Crew (Rowing) Helps chances?

<p>I know this sounds a little farfetched, but I've seen people get into Princeton and Stanford undergrad just because they were good at crew. Do you think business schools would consider it? Sorry about the double post.</p>

<p>Sure. If you have a competitive GPA and GMAT score, Crew cannot hurt. But you won't see Wharton or Kellogg admit a student with a 3.1 GPA, 630 on the GMAT and average work experience simply because she/he was a rower.</p>

<p>Look at it this way, blankityblanky. Stanford and Princeton run big-time crew programs. Princeton crew members won Olympic medals in the last few Olympics, including in 2004 Athens. That's why you see people getting into Princeton and Stanford undergrad just because they are good at crew - after all, both schools run extremely active crew recruiting programs. They're being recruited to row on the team.</p>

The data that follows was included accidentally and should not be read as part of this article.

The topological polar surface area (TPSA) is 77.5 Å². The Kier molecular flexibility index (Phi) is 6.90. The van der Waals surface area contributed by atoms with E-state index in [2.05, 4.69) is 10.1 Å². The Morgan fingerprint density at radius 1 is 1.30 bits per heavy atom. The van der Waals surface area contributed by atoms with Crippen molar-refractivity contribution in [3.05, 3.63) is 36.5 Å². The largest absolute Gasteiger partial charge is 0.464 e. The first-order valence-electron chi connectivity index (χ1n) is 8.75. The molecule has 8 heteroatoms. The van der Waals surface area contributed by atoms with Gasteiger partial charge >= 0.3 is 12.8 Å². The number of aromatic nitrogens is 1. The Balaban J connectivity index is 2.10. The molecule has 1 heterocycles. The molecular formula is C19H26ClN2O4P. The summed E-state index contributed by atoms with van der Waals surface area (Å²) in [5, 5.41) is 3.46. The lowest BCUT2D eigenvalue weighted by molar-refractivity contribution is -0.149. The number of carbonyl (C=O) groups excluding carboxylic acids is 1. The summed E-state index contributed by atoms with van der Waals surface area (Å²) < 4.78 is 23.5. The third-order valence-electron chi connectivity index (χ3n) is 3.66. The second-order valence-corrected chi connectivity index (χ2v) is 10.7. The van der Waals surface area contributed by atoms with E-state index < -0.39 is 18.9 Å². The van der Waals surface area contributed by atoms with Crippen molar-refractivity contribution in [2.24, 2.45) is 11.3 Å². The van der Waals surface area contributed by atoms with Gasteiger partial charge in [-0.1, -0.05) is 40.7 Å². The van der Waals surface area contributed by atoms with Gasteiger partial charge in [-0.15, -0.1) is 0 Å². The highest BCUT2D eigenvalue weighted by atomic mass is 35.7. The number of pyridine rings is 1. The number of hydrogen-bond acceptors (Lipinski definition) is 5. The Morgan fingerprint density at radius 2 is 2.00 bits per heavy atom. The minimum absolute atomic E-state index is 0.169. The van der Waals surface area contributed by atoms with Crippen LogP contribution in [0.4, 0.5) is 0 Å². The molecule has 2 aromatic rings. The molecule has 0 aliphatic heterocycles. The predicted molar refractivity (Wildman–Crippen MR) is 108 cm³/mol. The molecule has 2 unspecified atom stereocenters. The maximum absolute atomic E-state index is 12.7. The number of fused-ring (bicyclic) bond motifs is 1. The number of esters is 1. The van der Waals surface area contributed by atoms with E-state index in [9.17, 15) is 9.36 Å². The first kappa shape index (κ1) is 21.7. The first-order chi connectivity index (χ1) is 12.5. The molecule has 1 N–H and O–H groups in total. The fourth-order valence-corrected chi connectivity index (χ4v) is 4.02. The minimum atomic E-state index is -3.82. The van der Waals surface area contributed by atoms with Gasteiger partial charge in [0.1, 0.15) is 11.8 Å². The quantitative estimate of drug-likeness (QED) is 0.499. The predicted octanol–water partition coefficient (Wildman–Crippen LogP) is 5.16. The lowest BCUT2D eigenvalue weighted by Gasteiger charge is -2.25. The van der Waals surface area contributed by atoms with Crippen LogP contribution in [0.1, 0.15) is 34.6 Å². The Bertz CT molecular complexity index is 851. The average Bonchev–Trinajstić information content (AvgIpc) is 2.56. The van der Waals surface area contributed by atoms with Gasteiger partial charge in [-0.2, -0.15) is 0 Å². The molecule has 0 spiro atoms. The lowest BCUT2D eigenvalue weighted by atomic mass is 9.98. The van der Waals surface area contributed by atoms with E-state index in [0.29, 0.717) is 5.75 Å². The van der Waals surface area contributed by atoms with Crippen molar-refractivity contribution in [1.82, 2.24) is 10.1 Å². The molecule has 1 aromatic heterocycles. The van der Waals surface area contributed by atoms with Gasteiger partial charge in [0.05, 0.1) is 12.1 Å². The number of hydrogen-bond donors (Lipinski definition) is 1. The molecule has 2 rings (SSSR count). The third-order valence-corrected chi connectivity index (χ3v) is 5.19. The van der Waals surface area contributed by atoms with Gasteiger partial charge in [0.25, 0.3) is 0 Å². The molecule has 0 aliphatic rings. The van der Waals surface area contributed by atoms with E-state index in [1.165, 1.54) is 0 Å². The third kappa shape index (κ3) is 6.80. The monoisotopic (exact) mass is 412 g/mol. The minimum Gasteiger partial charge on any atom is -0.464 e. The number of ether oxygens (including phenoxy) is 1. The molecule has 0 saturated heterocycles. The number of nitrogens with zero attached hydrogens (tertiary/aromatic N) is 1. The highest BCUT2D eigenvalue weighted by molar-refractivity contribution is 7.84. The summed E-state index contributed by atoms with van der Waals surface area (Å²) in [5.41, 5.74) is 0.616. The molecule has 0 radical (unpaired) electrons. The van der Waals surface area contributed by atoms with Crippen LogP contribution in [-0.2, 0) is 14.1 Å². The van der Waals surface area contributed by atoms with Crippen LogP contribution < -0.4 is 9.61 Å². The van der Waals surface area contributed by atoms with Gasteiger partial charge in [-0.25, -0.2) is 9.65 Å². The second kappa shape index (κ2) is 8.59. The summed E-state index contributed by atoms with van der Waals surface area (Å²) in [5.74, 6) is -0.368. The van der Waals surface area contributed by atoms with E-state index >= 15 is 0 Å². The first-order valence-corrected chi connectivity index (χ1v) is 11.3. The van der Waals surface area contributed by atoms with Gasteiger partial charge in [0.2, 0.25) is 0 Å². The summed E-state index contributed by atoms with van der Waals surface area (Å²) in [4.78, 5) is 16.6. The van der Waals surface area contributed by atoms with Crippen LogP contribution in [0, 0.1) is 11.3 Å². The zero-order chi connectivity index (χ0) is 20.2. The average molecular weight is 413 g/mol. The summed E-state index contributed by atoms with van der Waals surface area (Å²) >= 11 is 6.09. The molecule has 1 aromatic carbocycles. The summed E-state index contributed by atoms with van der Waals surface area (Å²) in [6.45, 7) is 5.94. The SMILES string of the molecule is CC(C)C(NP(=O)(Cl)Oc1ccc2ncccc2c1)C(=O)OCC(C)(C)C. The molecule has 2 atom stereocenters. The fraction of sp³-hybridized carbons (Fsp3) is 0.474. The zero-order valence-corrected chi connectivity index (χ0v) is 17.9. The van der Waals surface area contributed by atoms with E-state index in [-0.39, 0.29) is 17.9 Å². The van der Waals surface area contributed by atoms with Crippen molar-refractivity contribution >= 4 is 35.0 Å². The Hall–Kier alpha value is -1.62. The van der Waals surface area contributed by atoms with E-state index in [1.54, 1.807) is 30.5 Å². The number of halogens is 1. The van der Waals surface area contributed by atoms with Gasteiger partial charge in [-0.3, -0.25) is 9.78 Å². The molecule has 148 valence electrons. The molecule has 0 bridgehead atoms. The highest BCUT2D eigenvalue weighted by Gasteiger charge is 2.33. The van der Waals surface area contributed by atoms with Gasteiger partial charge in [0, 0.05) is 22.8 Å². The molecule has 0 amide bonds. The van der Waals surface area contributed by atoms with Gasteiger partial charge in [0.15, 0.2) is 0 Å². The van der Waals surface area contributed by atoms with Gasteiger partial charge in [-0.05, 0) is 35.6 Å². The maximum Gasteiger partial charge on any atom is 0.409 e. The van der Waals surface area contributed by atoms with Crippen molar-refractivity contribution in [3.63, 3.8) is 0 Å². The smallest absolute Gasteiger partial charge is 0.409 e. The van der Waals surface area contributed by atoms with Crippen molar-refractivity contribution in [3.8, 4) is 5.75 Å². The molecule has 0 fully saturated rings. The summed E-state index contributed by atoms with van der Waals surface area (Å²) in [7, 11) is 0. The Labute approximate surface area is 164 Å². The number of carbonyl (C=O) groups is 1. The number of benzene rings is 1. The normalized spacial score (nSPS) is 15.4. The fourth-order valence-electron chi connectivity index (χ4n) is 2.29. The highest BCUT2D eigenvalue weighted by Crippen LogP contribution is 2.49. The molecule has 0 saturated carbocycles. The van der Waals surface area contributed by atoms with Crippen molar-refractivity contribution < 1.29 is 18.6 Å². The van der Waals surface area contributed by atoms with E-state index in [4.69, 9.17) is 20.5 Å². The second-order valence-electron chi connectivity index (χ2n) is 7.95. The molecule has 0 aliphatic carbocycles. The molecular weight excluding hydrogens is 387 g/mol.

<p>Business-school, and in fact graduate school in general, is a totally different story. You're not going to graduate school to join the crew team. So there is no reason for the school to recruit you for your crew skills specifically. Sure, the business-school would consider your crew experience as something that makes you more well-rounded, or a better leader, or so forth. But clearly the emphasis on your specific crew skills is going to be lower. The bottom line is that as an incoming undergrad crew star, you might be recruited to be on the crew team. You are probably not being brought into graduate school in order to be on the crew team. Clearly it must follow that crew skills matters less for graduate-school admissions.</p>

<p>i hope this is the case. crew recruiting seems ridiculous at the graduate-school admission level.</p>

<p>I am not aware at the least of any formal crew-recruiting at the graduate school level. Not in the least. Did you mean to say 'undergraduate'?</p>